Last week we learned that all of the Corvette ZR1s produced so far – approximately 490 total – were being recalled due to a faulty diagnostic sensor module. We now have more background information about the diagnostic sensor module issue and how it was discovered.
We had believed that the ZR1 Pace Car crash at Belle Isle a couple weeks back may have had something to do with it, but we were told explicitly that wasn’t the case at all. The “faulty diagnostic sensor” was not really faulty and this condition was discovered when the Corvette ZR1s were testing at Virginia International Raceway earlier this year.
According to those in the know, during the extensive testing at VIR, the Corvettes actually exceeded the calibrated levels of the sensors ONLY while driving on the track. Once the calibrated levels were exceeded by the g-forces on the car, the airbag diagnostic module would go into a fault mode and the dash light would turn on. The sensor would stay in fault mode until the end of the driving cycle.
The same diagnostic sensors are used on a variety of GM vehicles including the Corvette ZR1. The airbag control module was programmed so that if the g-forces on the car exceeded 1.89g, the sensor would assume something was wrong and once it went into the fault mode, the system wouldn’t be able to deploy the airbags in the case of a crash. We know that the new calibrated level of the diagnostic program has been raised to 3.0g and that’s the fix that Chevrolet will be doing during the recall.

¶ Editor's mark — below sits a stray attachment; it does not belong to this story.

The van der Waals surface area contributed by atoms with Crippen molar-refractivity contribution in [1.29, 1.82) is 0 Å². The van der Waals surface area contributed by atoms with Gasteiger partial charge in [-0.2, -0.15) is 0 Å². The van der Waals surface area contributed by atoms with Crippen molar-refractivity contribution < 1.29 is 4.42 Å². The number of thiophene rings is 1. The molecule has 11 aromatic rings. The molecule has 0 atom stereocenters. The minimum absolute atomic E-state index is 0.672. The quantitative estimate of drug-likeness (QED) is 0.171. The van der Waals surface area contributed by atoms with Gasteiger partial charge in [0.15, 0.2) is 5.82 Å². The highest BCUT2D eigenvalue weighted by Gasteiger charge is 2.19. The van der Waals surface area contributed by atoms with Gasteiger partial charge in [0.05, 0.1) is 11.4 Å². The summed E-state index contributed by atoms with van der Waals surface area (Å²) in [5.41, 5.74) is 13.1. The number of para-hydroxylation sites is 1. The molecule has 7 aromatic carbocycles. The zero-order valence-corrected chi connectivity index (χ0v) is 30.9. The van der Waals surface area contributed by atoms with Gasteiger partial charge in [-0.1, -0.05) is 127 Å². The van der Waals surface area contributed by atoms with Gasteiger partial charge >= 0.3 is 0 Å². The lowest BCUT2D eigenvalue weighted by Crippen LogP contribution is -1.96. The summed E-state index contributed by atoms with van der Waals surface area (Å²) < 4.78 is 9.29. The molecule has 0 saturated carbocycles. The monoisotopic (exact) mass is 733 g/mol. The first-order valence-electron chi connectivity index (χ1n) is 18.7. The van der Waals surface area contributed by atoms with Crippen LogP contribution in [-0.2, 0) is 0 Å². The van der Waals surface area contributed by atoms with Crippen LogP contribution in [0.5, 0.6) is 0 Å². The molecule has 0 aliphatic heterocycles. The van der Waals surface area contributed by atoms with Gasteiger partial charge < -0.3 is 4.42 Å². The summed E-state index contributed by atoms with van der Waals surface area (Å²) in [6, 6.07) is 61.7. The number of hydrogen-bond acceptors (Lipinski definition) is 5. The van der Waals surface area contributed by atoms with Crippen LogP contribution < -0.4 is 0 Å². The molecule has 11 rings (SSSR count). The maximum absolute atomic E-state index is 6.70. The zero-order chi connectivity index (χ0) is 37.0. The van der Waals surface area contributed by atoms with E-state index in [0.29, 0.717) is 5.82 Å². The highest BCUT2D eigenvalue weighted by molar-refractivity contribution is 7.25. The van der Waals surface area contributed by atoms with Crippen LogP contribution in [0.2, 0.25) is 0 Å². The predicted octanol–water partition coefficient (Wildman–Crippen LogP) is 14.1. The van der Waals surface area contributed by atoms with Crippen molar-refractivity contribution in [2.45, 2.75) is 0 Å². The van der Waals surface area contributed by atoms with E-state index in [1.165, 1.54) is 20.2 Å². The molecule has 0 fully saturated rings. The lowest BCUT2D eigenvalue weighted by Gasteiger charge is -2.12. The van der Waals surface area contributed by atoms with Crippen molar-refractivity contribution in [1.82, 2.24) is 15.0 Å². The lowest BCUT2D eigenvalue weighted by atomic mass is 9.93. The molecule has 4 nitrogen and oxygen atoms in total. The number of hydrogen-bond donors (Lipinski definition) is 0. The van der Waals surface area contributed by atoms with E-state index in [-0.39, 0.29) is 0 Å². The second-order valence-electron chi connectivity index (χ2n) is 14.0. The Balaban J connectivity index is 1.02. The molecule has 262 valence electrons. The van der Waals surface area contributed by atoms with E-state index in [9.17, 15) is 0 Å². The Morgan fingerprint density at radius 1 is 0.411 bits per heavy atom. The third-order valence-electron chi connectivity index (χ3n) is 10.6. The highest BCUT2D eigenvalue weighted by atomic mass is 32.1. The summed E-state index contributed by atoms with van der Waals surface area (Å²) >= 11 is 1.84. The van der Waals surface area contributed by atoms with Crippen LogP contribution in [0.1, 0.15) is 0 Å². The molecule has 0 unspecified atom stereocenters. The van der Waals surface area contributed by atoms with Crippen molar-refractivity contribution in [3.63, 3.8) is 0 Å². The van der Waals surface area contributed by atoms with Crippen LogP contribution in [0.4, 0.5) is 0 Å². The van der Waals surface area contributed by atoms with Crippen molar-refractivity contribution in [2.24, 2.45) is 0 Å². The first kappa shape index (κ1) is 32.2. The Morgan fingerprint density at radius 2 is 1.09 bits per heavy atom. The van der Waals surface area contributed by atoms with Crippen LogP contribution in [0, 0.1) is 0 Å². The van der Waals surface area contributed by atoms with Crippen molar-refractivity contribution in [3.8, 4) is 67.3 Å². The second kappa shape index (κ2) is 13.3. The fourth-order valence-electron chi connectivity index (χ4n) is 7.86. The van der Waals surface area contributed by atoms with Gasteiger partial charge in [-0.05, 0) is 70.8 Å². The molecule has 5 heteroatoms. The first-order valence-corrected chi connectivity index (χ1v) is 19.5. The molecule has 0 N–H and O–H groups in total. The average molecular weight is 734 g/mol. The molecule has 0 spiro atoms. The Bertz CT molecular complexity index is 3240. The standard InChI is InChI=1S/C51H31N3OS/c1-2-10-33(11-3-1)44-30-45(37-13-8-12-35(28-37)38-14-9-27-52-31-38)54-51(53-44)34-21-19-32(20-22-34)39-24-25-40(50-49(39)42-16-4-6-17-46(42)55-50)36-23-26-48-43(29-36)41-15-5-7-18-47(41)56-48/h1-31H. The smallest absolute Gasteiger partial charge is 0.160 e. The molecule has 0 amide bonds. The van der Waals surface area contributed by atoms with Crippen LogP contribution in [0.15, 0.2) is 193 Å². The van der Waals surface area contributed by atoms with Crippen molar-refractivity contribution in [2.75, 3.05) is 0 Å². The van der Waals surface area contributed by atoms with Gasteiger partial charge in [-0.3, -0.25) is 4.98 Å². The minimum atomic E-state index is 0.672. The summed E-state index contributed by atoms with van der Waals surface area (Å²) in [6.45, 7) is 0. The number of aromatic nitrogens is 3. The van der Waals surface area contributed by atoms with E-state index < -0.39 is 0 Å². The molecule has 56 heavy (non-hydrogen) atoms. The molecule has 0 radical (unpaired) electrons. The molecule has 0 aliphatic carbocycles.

We heard from a new ZR1 owner who had their Corvette at the dealership for his 500-mile oil change earlier this month. He told us that the recall information was already in the system and the dealership simply reflashed the programming of the sensor module to the new calibration levels.
Update on the Crash of the 2019 Corvette ZR1 at Belle Isle
Regarding the Corvette ZR1 Pace Car crash at Belle Isle, the reason that the driver side airbag didn’t deploy was due to how the car made contact with the barrier in Turn 2. As the ZR1 started to spin out of control, it took a glancing blow to the front passenger side corner that triggered the passenger side airbags, but not the driver’s side airbags as they work independently of each other.
With that knowledge in mind, we see again in the replay of the Belle Isle crash that it was only the passenger side front corner that made contact with the wall:
Although the damage to the ZR1 pace car looked severe in the video from the event, it was limited to the Corvette’s designed crumple zones only and no structural damage to the car was recorded. The Belle Isle Corvette ZR1 Pace Car is being repaired and will soon be back on the road.
[RECALL] Diagnostic Sensor Issue Forces Recall of 490 New 2019 Corvette ZR1s
[RECALL] GM Recalling All 2014-2017 Corvettes For Air Bag Software Defect
[RECALL] 2014 Corvette Stingrays Recalled for Misaligned Fuel Fill Pipe